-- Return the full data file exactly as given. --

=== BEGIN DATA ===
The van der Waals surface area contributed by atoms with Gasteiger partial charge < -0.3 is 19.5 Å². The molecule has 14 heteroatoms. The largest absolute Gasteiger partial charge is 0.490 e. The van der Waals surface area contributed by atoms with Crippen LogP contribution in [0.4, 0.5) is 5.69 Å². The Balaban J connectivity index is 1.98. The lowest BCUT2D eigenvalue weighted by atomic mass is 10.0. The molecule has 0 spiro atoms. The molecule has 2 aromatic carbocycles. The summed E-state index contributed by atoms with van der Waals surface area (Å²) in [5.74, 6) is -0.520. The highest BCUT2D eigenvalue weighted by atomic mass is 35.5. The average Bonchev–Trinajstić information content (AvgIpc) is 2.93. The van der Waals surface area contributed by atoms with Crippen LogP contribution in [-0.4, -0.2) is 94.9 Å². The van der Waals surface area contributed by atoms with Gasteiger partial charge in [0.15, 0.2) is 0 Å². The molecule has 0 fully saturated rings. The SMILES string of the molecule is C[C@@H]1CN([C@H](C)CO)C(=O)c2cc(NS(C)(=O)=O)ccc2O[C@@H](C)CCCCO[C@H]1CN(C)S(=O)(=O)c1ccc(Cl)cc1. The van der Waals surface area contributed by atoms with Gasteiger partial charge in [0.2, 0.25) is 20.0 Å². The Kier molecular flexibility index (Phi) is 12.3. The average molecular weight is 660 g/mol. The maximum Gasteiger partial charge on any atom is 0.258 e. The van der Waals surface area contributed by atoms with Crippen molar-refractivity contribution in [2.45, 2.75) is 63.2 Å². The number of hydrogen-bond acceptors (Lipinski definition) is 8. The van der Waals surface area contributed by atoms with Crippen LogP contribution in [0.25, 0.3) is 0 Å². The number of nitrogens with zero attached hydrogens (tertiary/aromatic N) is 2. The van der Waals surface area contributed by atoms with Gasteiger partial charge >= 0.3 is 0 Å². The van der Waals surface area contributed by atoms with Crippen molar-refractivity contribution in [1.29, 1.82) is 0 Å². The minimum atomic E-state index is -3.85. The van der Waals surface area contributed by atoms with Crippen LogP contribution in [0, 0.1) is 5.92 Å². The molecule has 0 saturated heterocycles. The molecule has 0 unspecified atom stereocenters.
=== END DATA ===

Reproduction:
The van der Waals surface area contributed by atoms with Gasteiger partial charge < -0.3 is 19.5 Å². The molecule has 14 heteroatoms. The largest absolute Gasteiger partial charge is 0.490 e. The van der Waals surface area contributed by atoms with Crippen LogP contribution in [0.4, 0.5) is 5.69 Å². The Balaban J connectivity index is 1.98. The lowest BCUT2D eigenvalue weighted by atomic mass is 10.0. The molecule has 0 spiro atoms. The molecule has 2 aromatic carbocycles. The summed E-state index contributed by atoms with van der Waals surface area (Å²) in [5.74, 6) is -0.520. The highest BCUT2D eigenvalue weighted by atomic mass is 35.5. The average Bonchev–Trinajstić information content (AvgIpc) is 2.93. The van der Waals surface area contributed by atoms with Crippen LogP contribution in [-0.4, -0.2) is 94.9 Å². The van der Waals surface area contributed by atoms with Gasteiger partial charge in [0.15, 0.2) is 0 Å². The molecule has 0 fully saturated rings. The SMILES string of the molecule is C[C@@H]1CN([C@H](C)CO)C(=O)c2cc(NS(C)(=O)=O)ccc2O[C@@H](C)CCCCO[C@H]1CN(C)S(=O)(=O)c1ccc(Cl)cc1. The van der Waals surface area contributed by atoms with Gasteiger partial charge in [0.2, 0.25) is 20.0 Å². The Kier molecular flexibility index (Phi) is 12.3. The average molecular weight is 660 g/mol. The maximum Gasteiger partial charge on any atom is 0.258 e. The van der Waals surface area contributed by atoms with Crippen molar-refractivity contribution in [2.45, 2.75) is 63.2 Å². The number of hydrogen-bond acceptors (Lipinski definition) is 8. The van der Waals surface area contributed by atoms with Crippen LogP contribution in [0.25, 0.3) is 0 Å². The number of nitrogens with zero attached hydrogens (tertiary/aromatic N) is 2. The van der Waals surface area contributed by atoms with Gasteiger partial charge >= 0.3 is 0 Å². The van der Waals surface area contributed by atoms with Crippen molar-refractivity contribution in [1.29, 1.82) is 0 Å². The minimum atomic E-state index is -3.85. The van der Waals surface area contributed by atoms with Crippen LogP contribution in [0, 0.1) is 5.92 Å². The molecule has 0 saturated heterocycles. The molecule has 0 unspecified atom stereocenters.